Self reliance is a fundamental principle of mountaineering. By participating we accept this and take responsibility for the decisions we make. These Conditions Reports are intended to help you make good decisions. They do not remove the need for you to make your own judgements when out in the hills.

Friday, 4 April 2014

It was nice to be able to see to the top of the crags on Ben Nevis today to see what ice is left on the climbs. There is still quite a lot to climb but in the continuing thaw you need to be quite careful with your route choice. There is random and unpredictable rock and ice fall caused by the snow melt. David and I chose Central Gully Right Hand and it worked out OK. The ice on the route gave us some very nice climbing. The pitches below the gully were a bit mixed (hollow ice, mushy snow, moss on slopy rocks) and the cornice was bigger than it looked from the coire floor! Me managed to escape on the right though.

It looks like Orion Direct, Hadrian's Wall, Point Five Gully, Indicator Wall, Smith's Route and some other big routes are all still fully iced up. Much of this ice will be detached from the rock though and a refreeze will be needed to stick it back onto the rocks. The Cascade looks fat and blue still and there is lots of ice on the Upper Cascades but some cornices too.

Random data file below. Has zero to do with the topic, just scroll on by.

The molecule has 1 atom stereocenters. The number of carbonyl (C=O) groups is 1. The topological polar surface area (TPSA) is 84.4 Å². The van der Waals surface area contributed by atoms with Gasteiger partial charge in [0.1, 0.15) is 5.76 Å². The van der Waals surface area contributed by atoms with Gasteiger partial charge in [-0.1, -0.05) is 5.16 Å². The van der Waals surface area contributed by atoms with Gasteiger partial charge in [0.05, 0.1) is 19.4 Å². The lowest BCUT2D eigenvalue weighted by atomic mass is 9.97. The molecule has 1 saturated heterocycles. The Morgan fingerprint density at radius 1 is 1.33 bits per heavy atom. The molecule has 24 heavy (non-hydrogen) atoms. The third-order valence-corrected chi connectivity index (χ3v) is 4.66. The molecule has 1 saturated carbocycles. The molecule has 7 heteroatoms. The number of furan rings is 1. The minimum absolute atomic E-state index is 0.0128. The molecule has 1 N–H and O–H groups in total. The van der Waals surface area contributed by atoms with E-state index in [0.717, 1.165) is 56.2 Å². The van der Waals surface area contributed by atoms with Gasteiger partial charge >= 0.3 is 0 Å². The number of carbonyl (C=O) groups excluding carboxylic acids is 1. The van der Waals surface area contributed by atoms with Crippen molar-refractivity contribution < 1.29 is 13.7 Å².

The great ridges now have some useful bits of rock sticking out of the snow. Tower Ridge has snow in the Douglas Gap gullies but the awkward groove out of the gap and along the first few metres of the ridge are on rock. The bulk of the ridge is still on deep snow and the crux up The Great Tower is quite icy. Tower Gap is snow free. Very nice Spring conditions with useful rock and good solid snow.

Castle Ridge has no snow on it to speak of. Observatory Ridge is clear of snow in the bottom third and NE Buttress is about half and half. Ledge Route is still fairly continuous snow.

The great gullies are of course very well filled in and Number Three, Number Four and Number Five Gullies look passable. Some large cornices still exist but generally they look much more stable.

Snow cover starts generally at around 700m and is extensive still. On the Pony Track there are big patches of snow from the Red Burn up the way. In fact the Red Burn is still very well banked out on the south side and it looks quite daunting when you first see it. Snow patches are crossed until 1000m where there is continuous snow cover to the summit. The trig point is still half buried and many of the cairns are under the snow.

Carn Mor Dearg Arete has some nice sections of snow crest and some sections of rock too.

Most importantly, the conditions for the bum slide down the Red Burn are excellent! 400m descent in about 30 seconds all the way to the Pony Track.

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